Median Sternotomy Closure in Dogs: A Mechanical Comparison of Technique Stability

Authors

  • KECHIA M. DAVIS DVM,

    1. From the Department of Clinical Sciences, College of Veterinary Medicine and the Joint Department of Biomedical Engineering at UNC-Chapel Hill; and NC State University, North Carolina State University, Raleigh, NC
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  • SIMON C. ROE BVSc, PhD, Diplomate ACVS,

    1. From the Department of Clinical Sciences, College of Veterinary Medicine and the Joint Department of Biomedical Engineering at UNC-Chapel Hill; and NC State University, North Carolina State University, Raleigh, NC
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  • KYLE G. MATHEWS DVM, MS, Diplomate ACVS,

    1. From the Department of Clinical Sciences, College of Veterinary Medicine and the Joint Department of Biomedical Engineering at UNC-Chapel Hill; and NC State University, North Carolina State University, Raleigh, NC
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  • PETER L. MENTE PhD

    1. From the Department of Clinical Sciences, College of Veterinary Medicine and the Joint Department of Biomedical Engineering at UNC-Chapel Hill; and NC State University, North Carolina State University, Raleigh, NC
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  • Presented at the American College of Veterinary Surgeons Veterinary Symposium the Surgical Summit, October 2005, San Diego, CA.

  • Supported by a grant from the NCSU Department of Clinical Sciences Veterinary Practice Plan.

Address reprint requests to Kechia M. Davis. DVM, Department of Clinical Sciences, College of Veterinary Medicine, North Carolina State University, 4700 Hillsborough Street, Raleigh, NC 27606. E-mail: kmdavis2@ncsu.edu.

Abstract

Objective— To evaluate the mechanical properties of canine median sternotomy closure using double-loop cerclage compared with other commonly used cerclage sternotomy closure patterns.

Study Design— Experimental study.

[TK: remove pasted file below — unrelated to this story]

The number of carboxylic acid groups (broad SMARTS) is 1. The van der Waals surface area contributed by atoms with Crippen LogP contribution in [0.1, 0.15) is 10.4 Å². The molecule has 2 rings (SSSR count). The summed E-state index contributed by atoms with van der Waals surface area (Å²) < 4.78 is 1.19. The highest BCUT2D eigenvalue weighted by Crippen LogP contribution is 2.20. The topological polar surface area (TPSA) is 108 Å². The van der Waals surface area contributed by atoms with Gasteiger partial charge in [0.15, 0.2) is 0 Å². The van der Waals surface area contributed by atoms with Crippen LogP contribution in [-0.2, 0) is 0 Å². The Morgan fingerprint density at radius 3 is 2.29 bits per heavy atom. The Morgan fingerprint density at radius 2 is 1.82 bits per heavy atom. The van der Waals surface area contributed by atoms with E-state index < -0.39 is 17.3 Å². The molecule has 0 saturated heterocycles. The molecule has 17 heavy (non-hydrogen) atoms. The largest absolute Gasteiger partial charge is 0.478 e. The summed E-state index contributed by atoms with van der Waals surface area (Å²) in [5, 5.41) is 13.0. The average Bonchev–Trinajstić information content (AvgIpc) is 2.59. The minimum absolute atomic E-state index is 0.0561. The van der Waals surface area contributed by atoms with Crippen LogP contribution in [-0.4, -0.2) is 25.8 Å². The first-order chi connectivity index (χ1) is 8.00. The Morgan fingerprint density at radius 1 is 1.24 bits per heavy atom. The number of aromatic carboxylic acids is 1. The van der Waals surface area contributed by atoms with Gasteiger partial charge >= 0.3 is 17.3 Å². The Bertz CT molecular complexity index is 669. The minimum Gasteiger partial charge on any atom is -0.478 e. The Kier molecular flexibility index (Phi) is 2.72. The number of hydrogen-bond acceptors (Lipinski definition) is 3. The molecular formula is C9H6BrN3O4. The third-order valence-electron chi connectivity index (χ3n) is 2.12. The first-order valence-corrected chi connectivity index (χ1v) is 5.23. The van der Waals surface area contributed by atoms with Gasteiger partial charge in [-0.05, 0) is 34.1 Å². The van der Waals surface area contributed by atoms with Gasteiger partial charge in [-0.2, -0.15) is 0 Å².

Sample Population— Forty canine cadaveric sternal segments.

Methods— Median sternotomy-wire constructs were loaded to failure in a materials testing machine. Each construct was radiographed before and after testing. Specific wire configurations tested were: 2 single twist cerclage centered on the sternebrae, single twist figure of 8 pattern centered on the sternal synchondrosis, double twist figure of 8 pattern centered on the sternal synchondrosis, 2 double-loop cerclage centered on the sternebrae, and 1 double-loop cerclage centered on the sternal synchondrosis. Wire configurations were compared by craniocaudal translation of sternabrae on pre-test radiographs, and displacement during loading, and mode of failure, based on analysis of test video, and post-test radiographs.

Results— Double-loop cerclage did not provide superior mechanical stabilization of median sternotomy. Both figure of 8 patterns had the least displacement at higher loads. Two single twists that were centered on sternebrae were least able to prevent displacement at higher loads, caused the most craniocaudal translation before testing, and fractured more often at loads ≤200 N compared with other configurations.

Conclusion— Sternal wiring techniques stabilizing sternal synchondroses had the least displacement. Overall, figure of 8 cerclage appeared most suitable because they minimized displacement at high loads and facilitated accurate reduction during tensioning.

Clinical Relevance— In closing canine sternotomy, figure of 8 cerclage may be most suitable. Double-loop cerclage centered on the sternal synchondrosis should be avoided because of wire failure at high loads.

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